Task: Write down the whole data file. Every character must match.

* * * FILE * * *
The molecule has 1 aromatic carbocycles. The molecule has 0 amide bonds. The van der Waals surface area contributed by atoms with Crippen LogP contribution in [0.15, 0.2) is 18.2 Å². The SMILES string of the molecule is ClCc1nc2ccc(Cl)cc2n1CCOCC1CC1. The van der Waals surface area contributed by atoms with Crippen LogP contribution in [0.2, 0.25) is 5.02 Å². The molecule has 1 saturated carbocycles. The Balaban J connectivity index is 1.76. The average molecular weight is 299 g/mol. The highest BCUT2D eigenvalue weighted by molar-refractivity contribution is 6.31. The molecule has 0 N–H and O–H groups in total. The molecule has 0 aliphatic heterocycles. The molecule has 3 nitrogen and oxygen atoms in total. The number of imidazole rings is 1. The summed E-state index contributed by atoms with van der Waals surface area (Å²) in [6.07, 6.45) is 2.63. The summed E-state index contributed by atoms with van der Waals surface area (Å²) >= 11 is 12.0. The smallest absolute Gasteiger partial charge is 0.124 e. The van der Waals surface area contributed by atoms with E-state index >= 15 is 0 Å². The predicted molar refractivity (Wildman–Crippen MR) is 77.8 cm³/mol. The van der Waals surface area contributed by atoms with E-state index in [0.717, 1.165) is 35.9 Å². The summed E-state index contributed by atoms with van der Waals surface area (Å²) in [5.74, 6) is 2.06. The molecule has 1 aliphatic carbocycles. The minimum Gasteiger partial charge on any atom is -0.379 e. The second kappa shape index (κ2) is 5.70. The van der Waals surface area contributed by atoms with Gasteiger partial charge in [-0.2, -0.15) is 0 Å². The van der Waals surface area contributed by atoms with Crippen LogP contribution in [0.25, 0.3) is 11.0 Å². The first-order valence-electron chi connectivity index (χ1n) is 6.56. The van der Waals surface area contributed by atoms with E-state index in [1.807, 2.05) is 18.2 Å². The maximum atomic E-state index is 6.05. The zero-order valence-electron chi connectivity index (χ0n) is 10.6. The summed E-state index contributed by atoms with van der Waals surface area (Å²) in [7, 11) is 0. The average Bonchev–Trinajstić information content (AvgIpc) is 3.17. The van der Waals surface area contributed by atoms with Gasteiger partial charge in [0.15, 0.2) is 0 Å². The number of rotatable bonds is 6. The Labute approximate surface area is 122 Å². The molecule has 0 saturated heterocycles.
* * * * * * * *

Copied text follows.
The molecule has 1 aromatic carbocycles. The molecule has 0 amide bonds. The van der Waals surface area contributed by atoms with Crippen LogP contribution in [0.15, 0.2) is 18.2 Å². The SMILES string of the molecule is ClCc1nc2ccc(Cl)cc2n1CCOCC1CC1. The van der Waals surface area contributed by atoms with Crippen LogP contribution in [0.2, 0.25) is 5.02 Å². The molecule has 1 saturated carbocycles. The Balaban J connectivity index is 1.76. The average molecular weight is 299 g/mol. The highest BCUT2D eigenvalue weighted by molar-refractivity contribution is 6.31. The molecule has 0 N–H and O–H groups in total. The molecule has 0 aliphatic heterocycles. The molecule has 3 nitrogen and oxygen atoms in total. The number of imidazole rings is 1. The summed E-state index contributed by atoms with van der Waals surface area (Å²) in [6.07, 6.45) is 2.63. The summed E-state index contributed by atoms with van der Waals surface area (Å²) >= 11 is 12.0. The smallest absolute Gasteiger partial charge is 0.124 e. The van der Waals surface area contributed by atoms with E-state index >= 15 is 0 Å². The predicted molar refractivity (Wildman–Crippen MR) is 77.8 cm³/mol. The van der Waals surface area contributed by atoms with E-state index in [0.717, 1.165) is 35.9 Å². The summed E-state index contributed by atoms with van der Waals surface area (Å²) in [5.74, 6) is 2.06. The molecule has 1 aliphatic carbocycles. The minimum Gasteiger partial charge on any atom is -0.379 e. The second kappa shape index (κ2) is 5.70. The van der Waals surface area contributed by atoms with Gasteiger partial charge in [-0.2, -0.15) is 0 Å². The van der Waals surface area contributed by atoms with Crippen LogP contribution in [0.25, 0.3) is 11.0 Å². The first-order valence-electron chi connectivity index (χ1n) is 6.56. The van der Waals surface area contributed by atoms with E-state index in [1.807, 2.05) is 18.2 Å². The maximum atomic E-state index is 6.05. The zero-order valence-electron chi connectivity index (χ0n) is 10.6. The summed E-state index contributed by atoms with van der Waals surface area (Å²) in [7, 11) is 0. The average Bonchev–Trinajstić information content (AvgIpc) is 3.17. The van der Waals surface area contributed by atoms with Gasteiger partial charge in [0.15, 0.2) is 0 Å². The number of rotatable bonds is 6. The Labute approximate surface area is 122 Å². The molecule has 0 saturated heterocycles.